orderForm.noItems MBC has been reducing the scope of

Park and Ride for some years. A service which at one time boasted the newest buses running every 12 minutes, now has ta�y elderly vehicles every 20 minutes. It is difficult to see how Maidstone Park

and Ride can survive. It has suffered death by stealth. With diminishing use, it will deteriorate to the point where MBC will disconnect the lifeline. But I doubt if there is a realistic plan to accommodate the town centre workers who use the service. David Hall, Fremlins Road, Bearsted

Decision will hit traders

ALTHOUGH I am not entirely surprised to read about the council’s decision to axe the Park and Ride service, it saddens me we may lose a very valuable service. Whilst I appreciate the scheme cannot

be run at a loss, why have the council wasted money changing the ticket purchases, which were perfectly adequate, and extending the times of the buses? The new system has discouraged a lot of people from using the service. Could the number of buses be decreased during off- peak hours? Anyone trying to travel into Maidstone

will appreciate how busy our roads are. If the service was to disappear altogether, this would make our roads even more congested. I thought we were trying to encourage everyone to use different forms of transport rather than adding to our busy roads. The council seems to be a li�le short-

sighted. If the service were to end, are we not discouraging people from visiting and working in the town? Our high street is struggling, so why make it harder for people to come into town? Other towns throughout the country operate successful schemes, so why can’t we? D Woodroff, Kingswood

Road decision applauded

WITH reference to the planning commi�ee meeting on Thursday November 9, I was pleased to see the application to put a road through a small

ancient woodland was defeated. MBC planners have been responsible for

some dire decisions over the years, so it is good to see councillors taking an active interest in decision-making. The application was to construct a route

through the woodland to access a landlocked field to construct over 70 houses. The option preferred was over a mile-long round trip to access the field, passing existing, newly-built homes. The development is Hermitage Park,

between Allington and Barming. Each dwelling generates an average

seven trips per day. That would equate to 500 miles per day along this stretch of road, leading to excessive pollution, causing yet more damage to trees and wildlife. It would mean the removal of up to 152 trees and would decimate the bluebell population. It would dissect a footpath through the woods which is used by many for leisure, pleasure and exercise, causing them to stop and negotiate traffic. A great deal of the edge of the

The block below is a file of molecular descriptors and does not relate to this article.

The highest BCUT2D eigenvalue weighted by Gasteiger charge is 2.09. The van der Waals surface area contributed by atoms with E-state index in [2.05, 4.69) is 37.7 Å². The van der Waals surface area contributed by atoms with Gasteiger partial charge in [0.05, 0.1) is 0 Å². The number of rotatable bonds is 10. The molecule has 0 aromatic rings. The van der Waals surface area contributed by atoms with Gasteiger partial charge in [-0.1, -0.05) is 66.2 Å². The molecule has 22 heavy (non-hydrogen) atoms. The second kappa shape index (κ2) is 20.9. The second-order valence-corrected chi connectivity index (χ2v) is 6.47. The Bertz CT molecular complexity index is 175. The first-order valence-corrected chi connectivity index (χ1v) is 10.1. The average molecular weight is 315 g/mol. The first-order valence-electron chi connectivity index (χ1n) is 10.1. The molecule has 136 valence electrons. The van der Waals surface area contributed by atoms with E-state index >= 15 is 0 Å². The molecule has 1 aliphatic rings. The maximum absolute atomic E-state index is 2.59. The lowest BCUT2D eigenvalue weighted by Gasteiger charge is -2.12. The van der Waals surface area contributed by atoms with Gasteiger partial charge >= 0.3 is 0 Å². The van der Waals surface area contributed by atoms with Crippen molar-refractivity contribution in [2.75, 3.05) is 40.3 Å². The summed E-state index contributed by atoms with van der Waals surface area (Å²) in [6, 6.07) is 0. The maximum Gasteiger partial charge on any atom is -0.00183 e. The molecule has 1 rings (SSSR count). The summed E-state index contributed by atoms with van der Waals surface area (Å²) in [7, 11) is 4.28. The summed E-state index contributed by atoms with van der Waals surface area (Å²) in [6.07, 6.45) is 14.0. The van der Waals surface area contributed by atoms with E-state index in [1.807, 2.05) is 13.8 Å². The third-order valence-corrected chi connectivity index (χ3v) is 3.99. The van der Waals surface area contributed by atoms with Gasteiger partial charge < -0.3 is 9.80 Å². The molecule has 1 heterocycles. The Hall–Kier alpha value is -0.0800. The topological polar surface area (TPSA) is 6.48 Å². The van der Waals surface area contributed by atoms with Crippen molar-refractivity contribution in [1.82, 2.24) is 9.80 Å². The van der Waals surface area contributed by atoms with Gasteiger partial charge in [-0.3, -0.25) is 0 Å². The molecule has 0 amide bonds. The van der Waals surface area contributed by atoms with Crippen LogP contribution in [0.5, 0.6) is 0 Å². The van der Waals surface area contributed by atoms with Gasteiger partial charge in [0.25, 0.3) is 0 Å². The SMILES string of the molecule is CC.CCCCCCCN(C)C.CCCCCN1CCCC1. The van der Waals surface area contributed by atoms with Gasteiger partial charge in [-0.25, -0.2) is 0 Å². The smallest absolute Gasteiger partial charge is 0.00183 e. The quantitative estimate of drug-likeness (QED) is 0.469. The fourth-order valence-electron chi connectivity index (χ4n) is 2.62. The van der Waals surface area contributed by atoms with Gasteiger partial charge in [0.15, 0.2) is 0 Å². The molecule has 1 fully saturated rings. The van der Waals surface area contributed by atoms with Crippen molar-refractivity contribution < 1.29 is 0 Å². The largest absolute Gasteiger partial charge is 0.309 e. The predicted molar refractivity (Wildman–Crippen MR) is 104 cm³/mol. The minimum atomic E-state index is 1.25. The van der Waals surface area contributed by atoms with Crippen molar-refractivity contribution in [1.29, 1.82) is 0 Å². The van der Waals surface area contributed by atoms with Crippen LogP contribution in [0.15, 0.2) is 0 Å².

woodland, a protective barrier of small trees and shrubs, has already been removed and the deterioration is evident. All this with planning officers saying “it is all within planning guidelines”. If that’s the case, the guidelines need changing. The residents of Maxwell Drive are

enduring months of dirt, dust and noise while water and drainage are installed. There are no buses and Howard Drive is blocked, leading to a mile-long round trip to get to the A20. No compensation or reduction in community charge for the duration of the works has been offered. The impact of development on

Hermitage Lane, the main route to Maidstone Hospital, along with all the other developments which have been allowed, is only too evident and will only get worse. Ann Bates, Howard Drive, Allington

No weather for rugby

THE planning application for the huge residential and commercial development at the top of Detling Hill (Binbury Park) is a�racting le�ers of support from

Maidstone Rugby Club, who are hoping to be helped to relocate there. The Bimbury Lane Residents’

Association warns the rugby club that a unique winter climate exists here, when frost and fog often persist for days, sometimes weeks, which would likely lead to cancellation of matches and training. Just consider the number of point to point meetings that have been cancelled due to adverse weather conditions. Rosemary Ballard, Bimbury Lane Residents Association, Detling

Get planners out in traffic

IT took me over an hour on Tuesday to travel from the Leisure Centre at Mote Park to Allington due to the heavy traffic. Do KCC Highways officers, who always

raise no objection to new development, ever drive through Maidstone at busy times? I can't believe they do otherwise surely they would see the dire consequences of their actions. Malcolm Luxton, Chestnut Street, Borden

Wood theft hit reserve

SOMEONE is si�ing comfortably by their wood-burning stove, enjoying the warmth generated by the timber they stole this week from Fant Wildlife Reserve. The wood was scheduled to be used in

the restoration of a wetland, pond dipping and wildlife habitat. This work cannot be completed until we are able to resource some replacement timber for which we have very limited funding. There is also limited time left for the volunteers to carry out the works. A considerable number of the

conservation volunteers who work on these community enhancement projects are in their sixties or older. They may suffer with age-related complaints which slow up how much work they can do in a session, so supplies that may look surplus to requirement or abandoned, are just waiting for the volunteer to have the energy to do the work. R G Luck Maidstone

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Maidstone January 2019 39 Malling


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